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Less transit for more money – it’s the Canadian way.

The opening instalment of what has become a movie franchise debuted in Toronto nearly a decade ago, when a plan to build light rail transit (LRT) in Scarborough was transformed into a shorter, more expensive subway, serving fewer people. Spoiler alert: nothing’s been built, and the bill is still rising.

Audiences drawn to transit tragicomedies will want to catch the sequel, “Skytrain to Nowhere,” set in the Metro Vancouver municipality of Surrey. A sprawling suburban city of more than half-a-million people, it covers about as large an area as Vancouver, Richmond and Burnaby combined.

Surrey was designed for the car. Its population density is less than a third of that of Vancouver’s, but it’s growing fast. If most trips continue to be made by car, gridlock will ensue.

In a 2012 report on transit options, a dozen scenarios involving dedicated bus lanes, LRT and SkyTrain were proposed. The best plan – a cost-effective approach for covering ground, moving people and cutting emissions – appeared to be the bus system.

However, the regional mayors’ council for transit in 2014 endorsed an 11-kilometre LRT running south and east from Surrey Centre, where the SkyTrain line from Vancouver ends. At $1.6-billion, it wasn’t cheap, and it wasn’t perfect, but it was a good second choice. It gained provincial and federal financial backing, and construction was poised to begin.

Re-enter Doug McCallum. First elected Surrey’s mayor in 1995, he won two subsequent elections but lost in 2005. Last fall, he returned to office with a promise to ditch the LRT plan in favour of the worst option – extending a SkyTrain line through Surrey to Langley. Mr. McCallum claimed this could be done for $1.6-billion.

Spoiler alert: Not even close.

This came as a shock to no one, as the transit authority, TransLink, had said the SkyTrain would be almost double the cost. It turns out the existing $1.6-billion will build less than half of the SkyTrain line Mr. McCallum imagined. This truncated version will end in Surrey’s Fleetwood neighbourhood, where only 63,000 people live. The Vancouver region’s mayors, however, voted for this plan in late July. Never mind that the 2012 report said that, built in stages, a single SkyTrain line was the worst of all ideas.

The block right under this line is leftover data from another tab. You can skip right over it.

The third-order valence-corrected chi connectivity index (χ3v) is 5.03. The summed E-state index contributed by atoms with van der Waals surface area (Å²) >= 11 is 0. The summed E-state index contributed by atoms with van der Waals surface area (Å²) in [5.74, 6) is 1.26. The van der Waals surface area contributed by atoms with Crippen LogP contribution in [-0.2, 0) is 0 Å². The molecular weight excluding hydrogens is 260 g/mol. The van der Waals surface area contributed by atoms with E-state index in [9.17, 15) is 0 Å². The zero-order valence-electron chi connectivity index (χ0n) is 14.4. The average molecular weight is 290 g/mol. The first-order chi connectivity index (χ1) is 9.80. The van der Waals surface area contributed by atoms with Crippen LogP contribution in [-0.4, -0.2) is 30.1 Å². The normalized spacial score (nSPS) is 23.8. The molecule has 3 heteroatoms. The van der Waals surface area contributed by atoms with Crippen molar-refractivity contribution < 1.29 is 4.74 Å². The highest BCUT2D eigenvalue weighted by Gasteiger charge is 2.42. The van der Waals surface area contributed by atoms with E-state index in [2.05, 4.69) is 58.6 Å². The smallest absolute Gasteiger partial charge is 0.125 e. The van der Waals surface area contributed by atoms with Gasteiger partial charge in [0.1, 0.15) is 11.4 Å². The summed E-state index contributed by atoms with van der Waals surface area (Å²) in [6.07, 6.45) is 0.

To finish the SkyTrain, a lot more money is needed. The mayors’ council has already started asking the federal and provincial governments for another handout. If Ottawa and Victoria deliver, that would not be good news. SkyTrain will suck resources away from needed improvements to other transit routes within Surrey, covering areas where the majority of the city’s people live.

In this case, a SkyTrain line simply cements suburban sprawl. It’s an expensive half-measure. Among the opponents of the plan is the Surrey Board of Trade. It wants the LRT revived – it could have already been under construction – and calls SkyTrain, an elevated subway, “antiquated, noisy and expensive.”

The fact remains that the best vehicle for a sprawled suburb like Surrey is the bus, with increases to existing service and dedicated bus lanes. But between the LRT and Skytrain, the LRT plan is clearly superior, serving more people at lower cost.

LRT is the backbone of transit in Calgary, another sprawling city. Its CTrain network is about to be nearly doubled in length by the $4.9-billion, 46-kilometre Green Line, expected to begin construction in 2020. Montreal is building a huge new light-rail network. The $6.3-billion REM project will cover 67-kilometres with 26 stations; the first leg will open in 2021, with the entire system finished by 2023.

Extending regional transit deep into Montreal’s suburbs didn’t involve extending the city’s Metro system. That would have been prohibitively expensive and time-consuming, and wasn’t justified by density.

Meanwhile in Toronto, transit has once again been upended, this time by Ontario Premier Doug Ford. His government has taken a giant eraser to a carefully drafted plan for a subway Relief Line and replaced it with a napkin sketch.

As for Surrey, it’s looking at the worst of all possible outcomes. Ottawa and Victoria should reject calls for additional funding. Instead, Vancouver-area mayors should take a hard look at their SkyTrain fantasy. This film’s plot doesn’t make sense. The script needs a rewrite.

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